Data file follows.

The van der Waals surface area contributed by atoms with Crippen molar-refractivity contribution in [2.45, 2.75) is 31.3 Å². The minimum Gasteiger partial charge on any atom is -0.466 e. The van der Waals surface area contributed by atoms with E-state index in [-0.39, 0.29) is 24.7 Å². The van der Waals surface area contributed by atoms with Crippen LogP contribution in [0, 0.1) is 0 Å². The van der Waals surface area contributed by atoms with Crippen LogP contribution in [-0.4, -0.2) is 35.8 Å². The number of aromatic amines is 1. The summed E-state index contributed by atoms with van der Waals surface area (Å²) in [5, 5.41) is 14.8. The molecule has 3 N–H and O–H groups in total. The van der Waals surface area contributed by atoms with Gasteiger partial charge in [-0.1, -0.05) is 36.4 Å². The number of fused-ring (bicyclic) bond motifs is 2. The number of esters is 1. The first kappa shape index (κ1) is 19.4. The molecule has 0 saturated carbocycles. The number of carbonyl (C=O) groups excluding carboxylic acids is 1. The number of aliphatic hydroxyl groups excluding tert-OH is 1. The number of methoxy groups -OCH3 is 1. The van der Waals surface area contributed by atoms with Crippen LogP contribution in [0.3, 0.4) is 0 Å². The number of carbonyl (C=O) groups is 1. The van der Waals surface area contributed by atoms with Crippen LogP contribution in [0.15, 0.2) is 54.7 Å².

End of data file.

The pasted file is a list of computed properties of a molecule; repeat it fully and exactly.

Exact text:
The van der Waals surface area contributed by atoms with Crippen molar-refractivity contribution in [2.45, 2.75) is 31.3 Å². The minimum Gasteiger partial charge on any atom is -0.466 e. The van der Waals surface area contributed by atoms with E-state index in [-0.39, 0.29) is 24.7 Å². The van der Waals surface area contributed by atoms with Crippen LogP contribution in [0, 0.1) is 0 Å². The van der Waals surface area contributed by atoms with Crippen LogP contribution in [-0.4, -0.2) is 35.8 Å². The number of aromatic amines is 1. The summed E-state index contributed by atoms with van der Waals surface area (Å²) in [5, 5.41) is 14.8. The molecule has 3 N–H and O–H groups in total. The van der Waals surface area contributed by atoms with Gasteiger partial charge in [-0.1, -0.05) is 36.4 Å². The number of fused-ring (bicyclic) bond motifs is 2. The number of esters is 1. The first kappa shape index (κ1) is 19.4. The molecule has 0 saturated carbocycles. The number of carbonyl (C=O) groups excluding carboxylic acids is 1. The number of aliphatic hydroxyl groups excluding tert-OH is 1. The number of methoxy groups -OCH3 is 1. The van der Waals surface area contributed by atoms with Crippen LogP contribution in [0.3, 0.4) is 0 Å². The number of carbonyl (C=O) groups is 1. The van der Waals surface area contributed by atoms with Crippen LogP contribution in [0.15, 0.2) is 54.7 Å².